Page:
10 Venomous Creatures in Your Backyard


1
Rattlesnake
Rattlesnakes are a type of pit viper. They're dangerous, but if you leave them alone, you're less likely to get bitten.
Rattlesnakes are a type of pit viper. They're dangerous, but if you leave them alone, you're less likely to get bitten.
iStockphoto/Thinkstock

The coil of their powerful, sleek bodies, the dance of the keratin in their rattles and that forbidding forked tongue all strike fear in creatures around them, from mice to birds to humans.

When it comes to humans, rattlesnakes are a bit timid. If they sense danger, they first try to stay motionless or to blend into the background. But the consequences can be deadly if a human steps on one or tries to catch it.

These reptiles can be found in backyards, mountains, prairies, deserts, even beaches.

Rattlesnakes are pit vipers. The loreal pit, located between their nostril and eye, detects heat emitted by prey or potential predators. When the snakes strike, they can inject venom through hollow fangs. Rattlesnakes are the largest of the venomous snakes found in the United States. The Western Diamondback can be more than 7 feet (2.1 meters) long.

Even the babies are potent. Rattlesnake young have both fangs and venom at birth. And they're resilient: They can go months without eating, and can live more than 20 years.

Whether you are in your backyard or anywhere rattlesnakes reside, think before you sit down, or stick your hand into leaves or brush. You don't want to mess with a group of rattlesnakes, known as a rhumba.

For more information on dangerous animals, take a bite out of the links below.

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Sources

  • Andrews, Kimberly, and Willson, J.D. "Copperheads." Savannah River Ecology Laboratory. (Nov. 15, 2011) http://www.uga.edu/srelherp/snakes/agkcon.htm
  • Arizona Game and Fish Dept. "Rattlesnake Facts." (Nov. 15, 2011) http://www.azgfd.gov/w_c/arizona-rattlesnakes.shtml
  • Barnett, Parker. Wildlife biologist. Personal interview conducted Sept. 20, 2010.
  • Florida Museum of Natural History "Online Guide to Florida Snakes." (Nov. 15, 2011) http://www.flmnh.ufl.edu/herpetology/fl-guide/onlineguide.htm
  • Lobos, Ignacio. "Buck Rogers and the amazing death stalker scorpion." Hutchinson Cancer Research Center (Nov. 15, 2011) http://www.fhcrc.org/about/pubs/quest/articles/2007/12/scorpion.html
  • Johnson, Steve. "Frequently Asked Questions About Venomous Snakes." 2007. (Nov. 15, 2011) http://ufwildlife.ifas.ufl.edu/venomous_snake_faqs.shtml
  • Journal of the Federation of American Societies for Experimental Biology "Toxin Tx2-6 from the spider "Phoneutria nigriventer" improves the impaired erectile function in DOCA-Salt hypertensive rats." 2007. (Nov. 15, 2011) http://www.fasebj.org/cgi/content/meeting_abstract/21/6/A881-c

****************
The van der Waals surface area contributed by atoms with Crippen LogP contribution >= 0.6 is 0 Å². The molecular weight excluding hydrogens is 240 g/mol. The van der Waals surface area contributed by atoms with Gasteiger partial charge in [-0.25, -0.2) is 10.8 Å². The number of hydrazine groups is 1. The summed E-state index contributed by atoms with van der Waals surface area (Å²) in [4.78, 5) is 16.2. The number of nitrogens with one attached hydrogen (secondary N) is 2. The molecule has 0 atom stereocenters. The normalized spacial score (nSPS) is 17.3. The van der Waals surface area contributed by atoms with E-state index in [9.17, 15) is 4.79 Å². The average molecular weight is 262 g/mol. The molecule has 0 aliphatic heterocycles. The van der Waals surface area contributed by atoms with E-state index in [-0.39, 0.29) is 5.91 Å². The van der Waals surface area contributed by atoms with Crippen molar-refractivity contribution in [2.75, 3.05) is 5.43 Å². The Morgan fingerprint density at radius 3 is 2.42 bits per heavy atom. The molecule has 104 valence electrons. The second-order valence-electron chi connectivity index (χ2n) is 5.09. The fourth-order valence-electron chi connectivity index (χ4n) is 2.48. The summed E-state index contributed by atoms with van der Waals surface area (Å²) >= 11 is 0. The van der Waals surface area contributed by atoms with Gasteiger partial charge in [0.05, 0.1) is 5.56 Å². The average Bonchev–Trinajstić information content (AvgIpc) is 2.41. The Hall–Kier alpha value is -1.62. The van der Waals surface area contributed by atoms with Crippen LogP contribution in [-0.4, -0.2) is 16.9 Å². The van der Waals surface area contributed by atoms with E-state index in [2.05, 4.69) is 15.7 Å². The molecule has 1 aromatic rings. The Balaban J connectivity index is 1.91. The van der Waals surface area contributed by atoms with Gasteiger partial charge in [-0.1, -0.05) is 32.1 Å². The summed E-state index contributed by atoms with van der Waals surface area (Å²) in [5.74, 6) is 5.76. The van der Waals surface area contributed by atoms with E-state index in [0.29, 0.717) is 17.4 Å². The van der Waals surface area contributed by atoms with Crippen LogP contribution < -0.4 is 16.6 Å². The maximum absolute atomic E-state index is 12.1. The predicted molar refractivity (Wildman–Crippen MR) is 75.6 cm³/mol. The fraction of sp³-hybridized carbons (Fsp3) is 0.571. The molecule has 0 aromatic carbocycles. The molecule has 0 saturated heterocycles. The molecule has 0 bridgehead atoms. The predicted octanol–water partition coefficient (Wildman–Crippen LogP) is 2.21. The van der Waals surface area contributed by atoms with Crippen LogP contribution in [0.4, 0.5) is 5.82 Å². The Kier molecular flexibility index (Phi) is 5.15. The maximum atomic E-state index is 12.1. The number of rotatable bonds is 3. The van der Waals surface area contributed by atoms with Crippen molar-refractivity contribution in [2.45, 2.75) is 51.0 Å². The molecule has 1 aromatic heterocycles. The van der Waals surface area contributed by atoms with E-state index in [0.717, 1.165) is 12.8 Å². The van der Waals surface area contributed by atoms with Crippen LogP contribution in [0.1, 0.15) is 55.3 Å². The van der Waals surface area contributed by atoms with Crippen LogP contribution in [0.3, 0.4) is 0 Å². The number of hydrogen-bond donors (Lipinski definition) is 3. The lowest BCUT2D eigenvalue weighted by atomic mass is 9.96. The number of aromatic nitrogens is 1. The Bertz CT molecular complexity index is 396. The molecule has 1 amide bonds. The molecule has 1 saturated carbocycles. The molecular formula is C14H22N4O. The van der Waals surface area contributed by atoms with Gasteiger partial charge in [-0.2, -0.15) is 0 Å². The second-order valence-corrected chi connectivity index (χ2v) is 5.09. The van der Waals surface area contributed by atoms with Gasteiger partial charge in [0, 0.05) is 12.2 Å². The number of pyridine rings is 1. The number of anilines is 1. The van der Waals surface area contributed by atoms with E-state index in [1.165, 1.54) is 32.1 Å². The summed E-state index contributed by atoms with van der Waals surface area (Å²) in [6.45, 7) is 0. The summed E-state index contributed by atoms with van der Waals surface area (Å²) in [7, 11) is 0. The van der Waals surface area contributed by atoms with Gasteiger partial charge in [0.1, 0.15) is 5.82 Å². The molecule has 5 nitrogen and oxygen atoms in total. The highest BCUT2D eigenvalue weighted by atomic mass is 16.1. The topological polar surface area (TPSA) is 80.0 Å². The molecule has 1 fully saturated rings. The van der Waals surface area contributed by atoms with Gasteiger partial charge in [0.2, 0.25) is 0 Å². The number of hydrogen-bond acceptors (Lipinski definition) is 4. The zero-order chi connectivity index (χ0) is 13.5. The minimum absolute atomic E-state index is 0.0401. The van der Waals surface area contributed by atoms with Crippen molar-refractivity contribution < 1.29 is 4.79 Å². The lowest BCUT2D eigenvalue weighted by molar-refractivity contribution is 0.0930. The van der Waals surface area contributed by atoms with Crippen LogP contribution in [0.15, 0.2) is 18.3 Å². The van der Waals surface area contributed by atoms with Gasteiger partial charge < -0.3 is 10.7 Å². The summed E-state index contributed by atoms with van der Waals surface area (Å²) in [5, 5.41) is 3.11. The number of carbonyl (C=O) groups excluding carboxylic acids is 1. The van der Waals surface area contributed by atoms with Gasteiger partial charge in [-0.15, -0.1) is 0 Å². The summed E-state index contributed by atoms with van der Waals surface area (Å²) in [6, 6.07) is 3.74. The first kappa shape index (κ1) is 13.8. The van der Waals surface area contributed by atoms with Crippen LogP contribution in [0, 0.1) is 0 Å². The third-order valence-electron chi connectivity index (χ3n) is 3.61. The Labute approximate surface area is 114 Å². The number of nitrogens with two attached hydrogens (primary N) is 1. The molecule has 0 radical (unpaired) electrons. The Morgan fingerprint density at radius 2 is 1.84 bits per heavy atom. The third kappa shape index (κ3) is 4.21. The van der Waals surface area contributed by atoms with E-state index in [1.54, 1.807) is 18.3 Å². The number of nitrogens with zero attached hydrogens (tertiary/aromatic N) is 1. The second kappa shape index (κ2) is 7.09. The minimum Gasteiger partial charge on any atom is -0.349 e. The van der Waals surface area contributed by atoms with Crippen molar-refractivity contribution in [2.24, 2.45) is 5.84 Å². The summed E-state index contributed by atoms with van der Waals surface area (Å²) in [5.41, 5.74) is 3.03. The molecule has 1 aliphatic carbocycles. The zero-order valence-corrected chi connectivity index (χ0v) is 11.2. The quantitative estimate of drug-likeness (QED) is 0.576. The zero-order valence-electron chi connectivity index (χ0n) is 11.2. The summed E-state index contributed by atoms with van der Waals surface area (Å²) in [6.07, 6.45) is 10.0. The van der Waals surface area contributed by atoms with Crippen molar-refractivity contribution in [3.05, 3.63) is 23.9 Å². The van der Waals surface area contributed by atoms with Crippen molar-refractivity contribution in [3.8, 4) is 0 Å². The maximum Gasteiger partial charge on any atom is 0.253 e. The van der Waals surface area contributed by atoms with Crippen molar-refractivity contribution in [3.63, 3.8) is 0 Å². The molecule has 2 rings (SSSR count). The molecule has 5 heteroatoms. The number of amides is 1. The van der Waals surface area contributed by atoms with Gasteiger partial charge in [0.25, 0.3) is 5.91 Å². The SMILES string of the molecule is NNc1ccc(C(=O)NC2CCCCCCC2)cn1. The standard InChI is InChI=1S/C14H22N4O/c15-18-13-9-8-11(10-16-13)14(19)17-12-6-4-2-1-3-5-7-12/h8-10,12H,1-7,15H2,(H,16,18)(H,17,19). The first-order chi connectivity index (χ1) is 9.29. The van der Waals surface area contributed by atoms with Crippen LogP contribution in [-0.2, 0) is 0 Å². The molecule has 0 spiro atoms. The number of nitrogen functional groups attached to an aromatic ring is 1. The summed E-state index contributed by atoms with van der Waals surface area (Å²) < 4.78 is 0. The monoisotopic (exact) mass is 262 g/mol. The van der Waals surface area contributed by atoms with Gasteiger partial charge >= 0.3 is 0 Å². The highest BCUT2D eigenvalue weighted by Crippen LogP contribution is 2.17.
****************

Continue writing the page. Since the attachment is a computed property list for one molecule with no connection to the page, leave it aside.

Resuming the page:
• Morgan, Randy. Curator, Invertebrates, Reptiles & Amphibians. Cincinnati Zoo and Botanical Garden. Personal interview conducted Sept. 21, 2010.
  • Morgan, Randy. "Giant Tropical Bullet Ant." (Nov. 15, 2011) http://www.sasionline.org/antsfiles/pages/bullet/bulletbio.html
  • National Institutes of Health Medline Plus "Snake Bites." Jan. 13, 2010. (Nov. 15, 2011) http://www.nlm.nih.gov/medlineplus/ency/article/000031.htm
  • North Carolina State University "North Carolina Venomous Snakes." (Nov. 15, 2011) http://www.ces.ncsu.edu/gaston/Pests/reptiles/venomousnake.htm
  • Philadelphia Zoo "Meet Our Animals." (Nov. 15, 2011) http://www.philadelphiazoo.org/zoo/meet-our-animals/reptiles/lizards-and-snakes/king-cobra.htm
  • Rein, Jan Ove. "Leiurus quinquestriatus." Norwegian University of Science and Technology. (Nov. 15, 2011) http://www.ntnu.no/ub/scorpion-files/l_quinquestriatus.php
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  • Sheils, Andrew L. "The Northern Copperhead." Pennsylvania Fish and Boat Commission. (Nov. 15, 2011) http://www.fish.state.pa.us/copprhe.htm
  • Shisk-Saling, Teresa. Veterinary technician and herpetologist, Texas A&M University College of Veterinary Science. Personal interview conducted Sept. 21, 2010.
  • Jackman, John A. "Black Widow Spiders." Texas A&M University. Aug. 10, 2001. (Nov. 15, 2011) http://insects.tamu.edu/extension/youth/bug/bug160.html
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  • University of Massachusetts-Amherst. "Snake Mythology." 2008. (Nov. 15, 2011) http://www.umass.edu/nrec/snake_pit/pages/myth.html
  • U.S. Centers for Disease Control and Prevention. "Venomous Snakes." (Nov. 15, 2011) http://www.cdc.gov/niosh/topics/snakes/
  • U.S. Centers for Disease Control and Prevention. "Venomous Spiders." (Nov. 15, 2011) http://www.cdc.gov/niosh/topics/spiders/
  • Zurek, Ludek. "Spiders and Scorpions." Kansas State University. July 2005. (Nov. 15, 2011) http://www.ksre.ksu.edu/library/entml2/mf771.pdf

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